Today, I’m proud to release two new songs. They’re called “There You Are” and “Something New”.
They’re going to be part of the next record which will be called Workin’ Progress. I decided on that name because I’m going to be creating the album as time goes by and releasing tracks as they’re finished, instead of waiting and releasing a big bunch of songs all at once. Hence, the album will be a work in progress until it’s finished.
“Mall Girl” has a long history. It was written in 1994 when I was a spry twenty-four year old. At that point, I had already been working in retail, usually in malls, for a number of years. I mainly worked in record stores or music stores. I was still single and in a band called “The Automatics”. It was a fun era that seems so distant now.
I’ve been tattoo shopping for a while now but could never make up my mind what to do. I talked to a lot of people and ran many a design past them to gauge opinions. The usual stock answer was always something like, “You have to pick it because it has to mean something to you.” Sure, that’s true. But a little help is always welcome. I had picked out a few designs that my wife cringed at or my friends would say were too cliche and generic.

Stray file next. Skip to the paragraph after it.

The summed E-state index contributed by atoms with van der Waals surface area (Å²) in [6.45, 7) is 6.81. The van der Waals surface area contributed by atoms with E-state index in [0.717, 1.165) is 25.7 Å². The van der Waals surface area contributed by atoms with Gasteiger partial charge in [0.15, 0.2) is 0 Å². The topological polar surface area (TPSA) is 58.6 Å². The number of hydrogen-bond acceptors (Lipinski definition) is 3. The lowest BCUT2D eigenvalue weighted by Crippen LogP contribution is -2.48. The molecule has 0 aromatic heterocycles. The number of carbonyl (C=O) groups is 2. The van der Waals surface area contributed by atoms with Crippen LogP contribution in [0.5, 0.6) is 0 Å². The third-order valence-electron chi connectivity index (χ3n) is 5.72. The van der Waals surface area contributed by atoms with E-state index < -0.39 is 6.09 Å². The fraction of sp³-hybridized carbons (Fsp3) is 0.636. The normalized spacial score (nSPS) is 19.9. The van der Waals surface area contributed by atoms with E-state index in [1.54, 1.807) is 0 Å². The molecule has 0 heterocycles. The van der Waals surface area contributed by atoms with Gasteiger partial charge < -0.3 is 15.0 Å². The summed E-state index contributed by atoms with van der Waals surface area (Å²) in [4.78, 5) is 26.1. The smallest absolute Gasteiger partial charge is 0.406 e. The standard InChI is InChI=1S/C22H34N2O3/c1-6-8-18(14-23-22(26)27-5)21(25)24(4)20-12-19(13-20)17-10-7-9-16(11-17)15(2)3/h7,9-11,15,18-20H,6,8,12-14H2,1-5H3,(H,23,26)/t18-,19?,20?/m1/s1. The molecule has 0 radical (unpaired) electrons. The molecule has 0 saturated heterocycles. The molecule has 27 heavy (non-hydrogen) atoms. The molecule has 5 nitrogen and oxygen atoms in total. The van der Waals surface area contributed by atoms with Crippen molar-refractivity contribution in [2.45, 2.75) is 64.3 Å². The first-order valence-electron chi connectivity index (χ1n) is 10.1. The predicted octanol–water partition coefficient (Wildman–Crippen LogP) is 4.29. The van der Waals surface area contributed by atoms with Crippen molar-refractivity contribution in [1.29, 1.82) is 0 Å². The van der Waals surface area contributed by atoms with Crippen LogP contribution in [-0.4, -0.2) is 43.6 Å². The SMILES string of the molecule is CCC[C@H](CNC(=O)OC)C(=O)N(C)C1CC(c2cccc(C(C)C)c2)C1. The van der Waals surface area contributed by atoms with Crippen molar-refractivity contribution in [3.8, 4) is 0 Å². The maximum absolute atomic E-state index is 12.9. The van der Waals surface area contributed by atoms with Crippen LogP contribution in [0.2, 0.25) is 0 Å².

I’ve been quite busy the past year writing, recording, re-recording, compiling, plotting, scheming, planning, and you get the idea.
I think that 14 songs seems like a good enough amount for a formal release. Why 14? No idea. It just seems like a good number to me. I already have more songs in the works that will probably end up on the second release unless I decide to squeeze some more onto this one. I’m enjoying the number 14 though. Paul Westerberg’s first official solo record (if you don’t count the Replacements’ All Shook Down as a Paul record) was called 14 Songs. So why not. There must be some good karma there someplace.
I enjoy humor in music. There are times to be cerebral and there are times to be just plain funny. I like making people laugh with a goofy lyric or idea. This song was meant to be humorous, of course, but underneath it all lies a thinly veiled satirical commentary on corporate America.